Post by: Dr Caitlin D. Cottrill, Centre for Transport Research, University of Aberdeen
My first experience on a bus in the UK (in 1997) was a trying time – jetlagged and unsure of prices, routes, or destinations, it took multiple leaflets, careful scrutiny of the posted schedules, and conversations with at least three drivers until I finally figured out where I needed to be, how I could get there, and how much it was going to cost me. On that first trip, I sat as close to the driver as the seats allowed, and anxiously hoped that he would remember to tell me when it was my stop.
Fast forward 20 years, and when I travel I pull out my smartphone from my pocket, hope I can get a signal, and start searching for the app that can point me in the right direction as accurately as my first driver did.
While some public transport users still look to leaflets, posted information, and driver expertise to help them on their way, I’m certainly not the only person who has started to increasingly rely on information technology to get me where I need to go. In a survey we conducted in October 2016 of over 900 public transport users in Birmingham (nearly 90% of whom own a smartphone), we found that about 79% of our respondents look to websites for travel information, while nearly 56% will look to a mobile app. With these figures far higher than any of the other sources of information queried, it’s evident that where we look for information on our travels is evolving along with our technology.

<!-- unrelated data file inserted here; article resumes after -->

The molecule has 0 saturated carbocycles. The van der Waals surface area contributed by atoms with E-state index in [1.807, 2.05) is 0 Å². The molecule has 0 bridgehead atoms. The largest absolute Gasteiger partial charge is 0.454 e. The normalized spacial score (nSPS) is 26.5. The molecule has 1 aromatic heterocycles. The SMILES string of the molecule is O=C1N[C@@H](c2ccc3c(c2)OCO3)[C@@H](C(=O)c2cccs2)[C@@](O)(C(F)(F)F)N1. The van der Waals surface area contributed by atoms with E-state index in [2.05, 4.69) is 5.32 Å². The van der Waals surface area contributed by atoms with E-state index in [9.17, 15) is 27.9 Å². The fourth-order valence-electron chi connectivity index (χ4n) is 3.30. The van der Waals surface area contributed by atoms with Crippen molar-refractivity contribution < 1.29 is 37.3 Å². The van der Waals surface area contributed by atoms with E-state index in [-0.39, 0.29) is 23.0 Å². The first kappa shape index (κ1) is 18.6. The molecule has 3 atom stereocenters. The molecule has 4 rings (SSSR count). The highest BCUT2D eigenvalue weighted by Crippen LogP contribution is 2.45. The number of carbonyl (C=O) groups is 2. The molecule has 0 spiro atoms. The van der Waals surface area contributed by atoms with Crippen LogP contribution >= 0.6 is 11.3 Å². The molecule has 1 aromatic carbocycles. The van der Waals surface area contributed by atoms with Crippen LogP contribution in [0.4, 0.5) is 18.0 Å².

When we look for information is changing also. Mobile apps and websites have given us ever increasing opportunities to look for information as we travel – in response to disruption, because our plans change, or simply to reassure ourselves that we’re still on the right track. This, too, was evident in our survey – while 31% of respondents indicated that they look for information while at a stop or station, a further 55% reported looking while at home or work, and 15% while on-board public transport. The freedom to plan on the move, enabled by the availability of accurate and timely information, can help us make more efficient use of our time while travelling, better plan to meet people along the way, alert us to options we didn’t know existed, and give us the confidence we need to undertake unfamiliar journeys.
Of course, this freedom requires that we have accurate information, along with the ability to access it when and where needed. While over 80% of smartphone owners in our survey reported having an internet data plan, 36% reported that they worry they may run out of their data allowance – the last thing you want if making travel decisions away from home using a smartphone.
For Smart Routing, the survey’s revelations about user needs are clear – travel information that’s convenient, accessible, timely, and doesn’t use up our limited internet data plans. The Smart Routing project, by focusing on information collated from a wide range of trusted sources, enabling journey planning in your local travel area without access to the internet, and making it all available on a convenient, user-friendly platform, is working to make sure that other travellers don’t experience the same frustration and uncertainty I faced two decades ago.